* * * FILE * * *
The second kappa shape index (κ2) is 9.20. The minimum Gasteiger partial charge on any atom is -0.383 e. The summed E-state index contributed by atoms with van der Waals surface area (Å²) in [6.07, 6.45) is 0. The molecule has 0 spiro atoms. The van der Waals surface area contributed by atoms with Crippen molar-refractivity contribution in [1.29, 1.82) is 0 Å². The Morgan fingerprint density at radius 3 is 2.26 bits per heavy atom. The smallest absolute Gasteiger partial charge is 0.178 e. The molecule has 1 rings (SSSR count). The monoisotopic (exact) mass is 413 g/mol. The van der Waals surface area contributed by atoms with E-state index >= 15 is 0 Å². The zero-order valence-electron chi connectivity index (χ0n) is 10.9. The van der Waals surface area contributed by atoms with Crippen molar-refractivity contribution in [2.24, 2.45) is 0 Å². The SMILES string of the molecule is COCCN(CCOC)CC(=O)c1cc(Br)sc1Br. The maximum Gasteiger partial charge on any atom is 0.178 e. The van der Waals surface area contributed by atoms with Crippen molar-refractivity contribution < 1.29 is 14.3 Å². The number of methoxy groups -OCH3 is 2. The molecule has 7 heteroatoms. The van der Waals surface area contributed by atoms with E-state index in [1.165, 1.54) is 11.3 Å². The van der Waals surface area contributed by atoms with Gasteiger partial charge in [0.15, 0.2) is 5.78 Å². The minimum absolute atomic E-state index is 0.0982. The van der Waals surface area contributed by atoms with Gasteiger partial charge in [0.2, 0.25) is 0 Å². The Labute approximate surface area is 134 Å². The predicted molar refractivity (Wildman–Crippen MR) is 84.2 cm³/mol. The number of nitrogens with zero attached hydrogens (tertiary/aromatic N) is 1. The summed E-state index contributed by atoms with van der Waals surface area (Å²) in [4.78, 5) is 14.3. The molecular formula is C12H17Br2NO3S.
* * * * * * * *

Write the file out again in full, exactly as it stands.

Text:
The second kappa shape index (κ2) is 9.20. The minimum Gasteiger partial charge on any atom is -0.383 e. The summed E-state index contributed by atoms with van der Waals surface area (Å²) in [6.07, 6.45) is 0. The molecule has 0 spiro atoms. The van der Waals surface area contributed by atoms with Crippen molar-refractivity contribution in [1.29, 1.82) is 0 Å². The Morgan fingerprint density at radius 3 is 2.26 bits per heavy atom. The smallest absolute Gasteiger partial charge is 0.178 e. The molecule has 1 rings (SSSR count). The monoisotopic (exact) mass is 413 g/mol. The van der Waals surface area contributed by atoms with E-state index >= 15 is 0 Å². The zero-order valence-electron chi connectivity index (χ0n) is 10.9. The van der Waals surface area contributed by atoms with Crippen molar-refractivity contribution in [2.24, 2.45) is 0 Å². The SMILES string of the molecule is COCCN(CCOC)CC(=O)c1cc(Br)sc1Br. The maximum Gasteiger partial charge on any atom is 0.178 e. The van der Waals surface area contributed by atoms with Crippen molar-refractivity contribution < 1.29 is 14.3 Å². The number of methoxy groups -OCH3 is 2. The molecule has 7 heteroatoms. The van der Waals surface area contributed by atoms with E-state index in [1.165, 1.54) is 11.3 Å². The van der Waals surface area contributed by atoms with Gasteiger partial charge in [0.15, 0.2) is 5.78 Å². The minimum absolute atomic E-state index is 0.0982. The van der Waals surface area contributed by atoms with Gasteiger partial charge in [0.2, 0.25) is 0 Å². The Labute approximate surface area is 134 Å². The predicted molar refractivity (Wildman–Crippen MR) is 84.2 cm³/mol. The number of nitrogens with zero attached hydrogens (tertiary/aromatic N) is 1. The summed E-state index contributed by atoms with van der Waals surface area (Å²) in [4.78, 5) is 14.3. The molecular formula is C12H17Br2NO3S.